CIO… the Colonial Athletic Association

Posted by Brian Goodman on February 19th, 2013

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Mark Selig is the RTC correspondent for the Colonial Athletic Association. You can find more of his written work at jamesmadison.rivals.com or on Twitter @MarkRSelig.

Spotlight On…

Diagramming A Winner: It was featured on SportsCenter under the header “Small School Buzzer-Beaters,” but JMU coach Matt Brady didn’t see a replay of his team’s game-winning alley-oop against Delaware until Monday morning, long after his team arrived back in town after a four-hour bus ride home that was undoubtedly more pleasant because of said play (fast-forward to 2:04):

After viewing it a number of times, Brady was happy to break down the play that lifted his team into second place in the CAA. Below is his analysis:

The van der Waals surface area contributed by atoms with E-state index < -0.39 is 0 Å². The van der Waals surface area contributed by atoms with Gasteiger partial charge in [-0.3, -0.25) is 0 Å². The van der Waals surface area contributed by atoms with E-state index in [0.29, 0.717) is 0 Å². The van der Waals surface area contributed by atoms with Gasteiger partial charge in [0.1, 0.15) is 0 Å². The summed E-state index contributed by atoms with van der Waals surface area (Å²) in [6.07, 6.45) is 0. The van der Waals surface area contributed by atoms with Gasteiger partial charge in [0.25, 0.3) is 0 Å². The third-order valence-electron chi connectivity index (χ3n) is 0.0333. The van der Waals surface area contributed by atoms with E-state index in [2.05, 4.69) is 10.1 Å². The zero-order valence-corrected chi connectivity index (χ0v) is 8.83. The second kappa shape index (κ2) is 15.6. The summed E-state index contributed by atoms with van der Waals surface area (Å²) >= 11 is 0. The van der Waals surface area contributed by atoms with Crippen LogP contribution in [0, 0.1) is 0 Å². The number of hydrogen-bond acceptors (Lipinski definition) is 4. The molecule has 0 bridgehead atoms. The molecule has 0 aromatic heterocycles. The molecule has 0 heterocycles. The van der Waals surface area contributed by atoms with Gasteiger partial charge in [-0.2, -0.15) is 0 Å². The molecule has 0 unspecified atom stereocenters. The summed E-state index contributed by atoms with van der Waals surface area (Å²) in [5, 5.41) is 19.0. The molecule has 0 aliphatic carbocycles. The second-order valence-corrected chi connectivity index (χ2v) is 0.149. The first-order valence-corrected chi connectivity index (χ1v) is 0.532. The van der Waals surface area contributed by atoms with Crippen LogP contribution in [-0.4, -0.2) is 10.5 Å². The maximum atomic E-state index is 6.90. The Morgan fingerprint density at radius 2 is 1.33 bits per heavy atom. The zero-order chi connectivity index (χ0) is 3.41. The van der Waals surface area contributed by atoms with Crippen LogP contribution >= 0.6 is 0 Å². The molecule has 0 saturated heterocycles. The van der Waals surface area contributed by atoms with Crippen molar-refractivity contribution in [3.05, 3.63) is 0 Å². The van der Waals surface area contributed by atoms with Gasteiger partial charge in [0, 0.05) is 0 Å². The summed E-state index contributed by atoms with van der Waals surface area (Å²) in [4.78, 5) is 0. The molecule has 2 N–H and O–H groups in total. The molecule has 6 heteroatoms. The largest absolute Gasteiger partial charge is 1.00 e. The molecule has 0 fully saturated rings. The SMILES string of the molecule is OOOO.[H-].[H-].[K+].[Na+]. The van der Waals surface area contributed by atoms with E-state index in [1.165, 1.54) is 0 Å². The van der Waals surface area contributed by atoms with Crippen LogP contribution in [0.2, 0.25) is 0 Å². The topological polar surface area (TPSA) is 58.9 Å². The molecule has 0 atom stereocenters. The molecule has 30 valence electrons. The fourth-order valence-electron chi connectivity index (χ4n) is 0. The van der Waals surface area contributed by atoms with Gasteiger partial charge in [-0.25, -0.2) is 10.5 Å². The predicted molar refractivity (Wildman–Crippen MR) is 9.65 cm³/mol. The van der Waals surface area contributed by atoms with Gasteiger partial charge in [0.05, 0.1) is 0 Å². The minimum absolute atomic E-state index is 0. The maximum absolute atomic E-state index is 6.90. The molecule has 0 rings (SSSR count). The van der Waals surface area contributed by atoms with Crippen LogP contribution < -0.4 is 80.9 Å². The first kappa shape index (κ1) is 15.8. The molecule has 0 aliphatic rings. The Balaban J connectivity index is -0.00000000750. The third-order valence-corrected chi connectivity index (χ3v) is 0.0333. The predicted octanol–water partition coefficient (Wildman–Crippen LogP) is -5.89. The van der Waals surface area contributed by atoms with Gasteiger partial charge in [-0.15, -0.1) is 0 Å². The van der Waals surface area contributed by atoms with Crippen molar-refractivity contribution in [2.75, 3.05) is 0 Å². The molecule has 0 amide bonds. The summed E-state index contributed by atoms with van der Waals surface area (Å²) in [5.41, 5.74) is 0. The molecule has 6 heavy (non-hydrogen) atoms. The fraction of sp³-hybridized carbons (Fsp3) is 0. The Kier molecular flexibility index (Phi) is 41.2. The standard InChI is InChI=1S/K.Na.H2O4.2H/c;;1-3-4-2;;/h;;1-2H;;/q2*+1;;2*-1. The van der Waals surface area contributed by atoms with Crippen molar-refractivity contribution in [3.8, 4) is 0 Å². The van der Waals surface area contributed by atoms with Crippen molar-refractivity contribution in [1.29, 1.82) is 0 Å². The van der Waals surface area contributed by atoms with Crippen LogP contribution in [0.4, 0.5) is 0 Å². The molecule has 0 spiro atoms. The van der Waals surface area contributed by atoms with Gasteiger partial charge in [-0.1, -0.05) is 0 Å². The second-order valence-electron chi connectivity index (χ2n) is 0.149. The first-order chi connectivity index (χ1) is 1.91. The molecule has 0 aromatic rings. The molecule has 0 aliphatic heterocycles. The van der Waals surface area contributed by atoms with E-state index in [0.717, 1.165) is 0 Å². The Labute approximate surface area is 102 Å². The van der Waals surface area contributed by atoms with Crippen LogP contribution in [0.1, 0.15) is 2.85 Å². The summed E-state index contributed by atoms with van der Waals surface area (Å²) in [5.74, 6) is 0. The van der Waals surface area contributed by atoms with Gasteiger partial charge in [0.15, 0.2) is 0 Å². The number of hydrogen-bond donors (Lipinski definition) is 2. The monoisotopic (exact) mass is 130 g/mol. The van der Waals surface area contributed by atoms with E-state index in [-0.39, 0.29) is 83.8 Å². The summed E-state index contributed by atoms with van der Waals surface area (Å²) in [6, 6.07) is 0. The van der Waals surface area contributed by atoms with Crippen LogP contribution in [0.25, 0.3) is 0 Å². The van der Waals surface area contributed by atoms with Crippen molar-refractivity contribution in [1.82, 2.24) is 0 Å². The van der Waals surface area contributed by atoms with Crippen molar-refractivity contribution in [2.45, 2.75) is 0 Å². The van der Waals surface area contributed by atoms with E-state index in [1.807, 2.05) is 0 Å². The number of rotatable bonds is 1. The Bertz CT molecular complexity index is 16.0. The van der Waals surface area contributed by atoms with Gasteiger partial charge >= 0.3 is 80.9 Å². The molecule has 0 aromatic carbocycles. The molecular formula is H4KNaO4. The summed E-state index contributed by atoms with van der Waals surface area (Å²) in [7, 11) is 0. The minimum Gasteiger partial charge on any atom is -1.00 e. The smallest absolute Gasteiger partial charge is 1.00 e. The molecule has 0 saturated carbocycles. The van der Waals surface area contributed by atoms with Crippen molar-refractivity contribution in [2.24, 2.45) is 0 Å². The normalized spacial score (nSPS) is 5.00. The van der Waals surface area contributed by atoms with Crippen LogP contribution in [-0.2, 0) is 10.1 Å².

We do have an end-of-the shot-clock lob play for whoever may be on the court – typically it’s Andre Nation – but knowing that they would have it scouted or that they could have guarded it with just one defender, out of the timeout we kind of changed that play around. We took everybody from the strong-side, the ball-side of the court – we took them out of the play. We had Rayshawn [Goins] duck in on the weakside block, the block farthest from the ball. Most importantly, we had A.J. [Davis] start inside of Andre Nation towards the baseline, and we wanted to wrap him away from the ball and back around the corner that was empty, in hopes that it would draw attention. And to be honest with you, I didn’t see the play until [assistant coach] Rob O’Driscoll showed it to me this morning. It seemed to draw a lot of attention. It worked the kids executed it well. I think the underrated part of the whole play, to be honest with you, wasn’t the design of the play or the finish or A.J.’s hard cut. Really, [it was] the pass. Until I saw it this morning – it was a fabulous pass. It was not an easy play. And it’s not something Devon [Moore] always wants to do because he’s sometimes leery of a turnover, but in that situation he’s interested and eager to make the pass. But in that situation, what a great pass.